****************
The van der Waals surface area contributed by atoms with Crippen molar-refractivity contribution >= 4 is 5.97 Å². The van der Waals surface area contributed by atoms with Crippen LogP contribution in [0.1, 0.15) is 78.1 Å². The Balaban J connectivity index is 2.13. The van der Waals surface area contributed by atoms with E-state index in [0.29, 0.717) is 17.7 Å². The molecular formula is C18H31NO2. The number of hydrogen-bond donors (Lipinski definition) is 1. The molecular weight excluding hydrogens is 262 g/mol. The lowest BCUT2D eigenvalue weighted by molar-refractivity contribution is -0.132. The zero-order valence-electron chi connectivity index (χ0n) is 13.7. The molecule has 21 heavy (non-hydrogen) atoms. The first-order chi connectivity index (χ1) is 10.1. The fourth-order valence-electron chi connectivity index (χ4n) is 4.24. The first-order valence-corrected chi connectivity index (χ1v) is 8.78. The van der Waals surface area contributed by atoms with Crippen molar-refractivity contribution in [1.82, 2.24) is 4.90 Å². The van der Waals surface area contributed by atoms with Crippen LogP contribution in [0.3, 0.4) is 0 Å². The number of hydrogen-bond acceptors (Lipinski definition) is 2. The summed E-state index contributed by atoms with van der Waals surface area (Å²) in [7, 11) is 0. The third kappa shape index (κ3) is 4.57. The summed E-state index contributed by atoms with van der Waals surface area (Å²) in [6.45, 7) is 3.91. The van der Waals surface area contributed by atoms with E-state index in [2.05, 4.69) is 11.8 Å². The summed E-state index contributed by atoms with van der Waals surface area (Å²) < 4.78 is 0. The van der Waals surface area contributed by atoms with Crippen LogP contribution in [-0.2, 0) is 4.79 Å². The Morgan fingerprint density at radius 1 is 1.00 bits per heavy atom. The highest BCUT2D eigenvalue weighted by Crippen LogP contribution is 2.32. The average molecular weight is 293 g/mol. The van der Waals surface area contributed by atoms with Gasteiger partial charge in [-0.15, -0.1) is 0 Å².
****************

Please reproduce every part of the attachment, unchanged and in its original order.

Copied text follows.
The van der Waals surface area contributed by atoms with Crippen molar-refractivity contribution >= 4 is 5.97 Å². The van der Waals surface area contributed by atoms with Crippen LogP contribution in [0.1, 0.15) is 78.1 Å². The Balaban J connectivity index is 2.13. The van der Waals surface area contributed by atoms with E-state index in [0.29, 0.717) is 17.7 Å². The molecular formula is C18H31NO2. The number of hydrogen-bond donors (Lipinski definition) is 1. The molecular weight excluding hydrogens is 262 g/mol. The lowest BCUT2D eigenvalue weighted by molar-refractivity contribution is -0.132. The zero-order valence-electron chi connectivity index (χ0n) is 13.7. The molecule has 21 heavy (non-hydrogen) atoms. The first-order chi connectivity index (χ1) is 10.1. The fourth-order valence-electron chi connectivity index (χ4n) is 4.24. The first-order valence-corrected chi connectivity index (χ1v) is 8.78. The van der Waals surface area contributed by atoms with Crippen molar-refractivity contribution in [1.82, 2.24) is 4.90 Å². The van der Waals surface area contributed by atoms with Crippen LogP contribution in [0.3, 0.4) is 0 Å². The number of hydrogen-bond acceptors (Lipinski definition) is 2. The summed E-state index contributed by atoms with van der Waals surface area (Å²) in [7, 11) is 0. The third kappa shape index (κ3) is 4.57. The summed E-state index contributed by atoms with van der Waals surface area (Å²) in [6.45, 7) is 3.91. The van der Waals surface area contributed by atoms with E-state index in [2.05, 4.69) is 11.8 Å². The summed E-state index contributed by atoms with van der Waals surface area (Å²) < 4.78 is 0. The van der Waals surface area contributed by atoms with Crippen LogP contribution in [-0.2, 0) is 4.79 Å². The Morgan fingerprint density at radius 1 is 1.00 bits per heavy atom. The highest BCUT2D eigenvalue weighted by Crippen LogP contribution is 2.32. The average molecular weight is 293 g/mol. The van der Waals surface area contributed by atoms with Gasteiger partial charge in [-0.15, -0.1) is 0 Å².